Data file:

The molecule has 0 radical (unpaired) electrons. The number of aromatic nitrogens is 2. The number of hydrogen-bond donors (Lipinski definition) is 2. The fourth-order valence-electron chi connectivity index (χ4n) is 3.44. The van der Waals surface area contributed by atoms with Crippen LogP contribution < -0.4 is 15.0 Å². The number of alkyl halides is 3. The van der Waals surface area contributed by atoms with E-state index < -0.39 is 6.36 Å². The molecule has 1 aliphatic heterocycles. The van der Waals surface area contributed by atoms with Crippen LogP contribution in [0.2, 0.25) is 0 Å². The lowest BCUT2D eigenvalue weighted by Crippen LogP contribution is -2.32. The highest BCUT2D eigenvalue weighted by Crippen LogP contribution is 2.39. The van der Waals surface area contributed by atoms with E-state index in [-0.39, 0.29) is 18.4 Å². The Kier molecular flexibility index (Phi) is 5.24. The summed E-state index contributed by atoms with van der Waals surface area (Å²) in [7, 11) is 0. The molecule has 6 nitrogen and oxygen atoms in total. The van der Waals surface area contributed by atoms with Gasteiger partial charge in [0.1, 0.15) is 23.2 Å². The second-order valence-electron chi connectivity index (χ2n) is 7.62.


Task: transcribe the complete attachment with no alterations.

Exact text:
The molecule has 0 radical (unpaired) electrons. The number of aromatic nitrogens is 2. The number of hydrogen-bond donors (Lipinski definition) is 2. The fourth-order valence-electron chi connectivity index (χ4n) is 3.44. The van der Waals surface area contributed by atoms with Crippen LogP contribution < -0.4 is 15.0 Å². The number of alkyl halides is 3. The van der Waals surface area contributed by atoms with E-state index < -0.39 is 6.36 Å². The molecule has 1 aliphatic heterocycles. The van der Waals surface area contributed by atoms with Crippen LogP contribution in [0.2, 0.25) is 0 Å². The lowest BCUT2D eigenvalue weighted by Crippen LogP contribution is -2.32. The highest BCUT2D eigenvalue weighted by Crippen LogP contribution is 2.39. The van der Waals surface area contributed by atoms with E-state index in [-0.39, 0.29) is 18.4 Å². The Kier molecular flexibility index (Phi) is 5.24. The summed E-state index contributed by atoms with van der Waals surface area (Å²) in [7, 11) is 0. The molecule has 6 nitrogen and oxygen atoms in total. The van der Waals surface area contributed by atoms with Gasteiger partial charge in [0.1, 0.15) is 23.2 Å². The second-order valence-electron chi connectivity index (χ2n) is 7.62.